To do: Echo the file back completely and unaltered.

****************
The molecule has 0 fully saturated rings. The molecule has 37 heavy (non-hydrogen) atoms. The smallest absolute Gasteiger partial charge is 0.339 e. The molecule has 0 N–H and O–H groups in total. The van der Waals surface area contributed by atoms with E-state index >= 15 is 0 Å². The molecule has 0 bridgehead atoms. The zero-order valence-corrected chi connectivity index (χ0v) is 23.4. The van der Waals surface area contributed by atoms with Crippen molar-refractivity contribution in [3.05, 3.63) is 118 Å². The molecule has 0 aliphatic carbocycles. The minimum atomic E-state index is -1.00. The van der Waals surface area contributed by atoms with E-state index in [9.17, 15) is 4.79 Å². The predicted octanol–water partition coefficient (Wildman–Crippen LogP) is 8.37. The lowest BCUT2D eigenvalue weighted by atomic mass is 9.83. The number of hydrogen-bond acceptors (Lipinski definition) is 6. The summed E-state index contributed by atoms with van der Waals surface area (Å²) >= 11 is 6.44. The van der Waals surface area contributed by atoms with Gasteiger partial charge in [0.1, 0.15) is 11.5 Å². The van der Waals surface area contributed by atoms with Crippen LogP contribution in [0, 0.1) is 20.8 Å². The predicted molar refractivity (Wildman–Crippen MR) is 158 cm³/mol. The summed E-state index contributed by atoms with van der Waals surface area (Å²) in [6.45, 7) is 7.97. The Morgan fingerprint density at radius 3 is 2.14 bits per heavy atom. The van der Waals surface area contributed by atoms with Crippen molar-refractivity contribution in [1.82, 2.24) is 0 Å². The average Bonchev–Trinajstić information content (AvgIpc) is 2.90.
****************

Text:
The molecule has 0 fully saturated rings. The molecule has 37 heavy (non-hydrogen) atoms. The smallest absolute Gasteiger partial charge is 0.339 e. The molecule has 0 N–H and O–H groups in total. The van der Waals surface area contributed by atoms with E-state index >= 15 is 0 Å². The molecule has 0 bridgehead atoms. The zero-order valence-corrected chi connectivity index (χ0v) is 23.4. The van der Waals surface area contributed by atoms with Crippen molar-refractivity contribution in [3.05, 3.63) is 118 Å². The molecule has 0 aliphatic carbocycles. The minimum atomic E-state index is -1.00. The van der Waals surface area contributed by atoms with E-state index in [9.17, 15) is 4.79 Å². The predicted octanol–water partition coefficient (Wildman–Crippen LogP) is 8.37. The lowest BCUT2D eigenvalue weighted by atomic mass is 9.83. The number of hydrogen-bond acceptors (Lipinski definition) is 6. The summed E-state index contributed by atoms with van der Waals surface area (Å²) >= 11 is 6.44. The van der Waals surface area contributed by atoms with Gasteiger partial charge in [0.1, 0.15) is 11.5 Å². The van der Waals surface area contributed by atoms with Crippen LogP contribution in [0, 0.1) is 20.8 Å². The predicted molar refractivity (Wildman–Crippen MR) is 158 cm³/mol. The summed E-state index contributed by atoms with van der Waals surface area (Å²) in [6.45, 7) is 7.97. The Morgan fingerprint density at radius 3 is 2.14 bits per heavy atom. The van der Waals surface area contributed by atoms with Crippen molar-refractivity contribution in [1.82, 2.24) is 0 Å². The average Bonchev–Trinajstić information content (AvgIpc) is 2.90.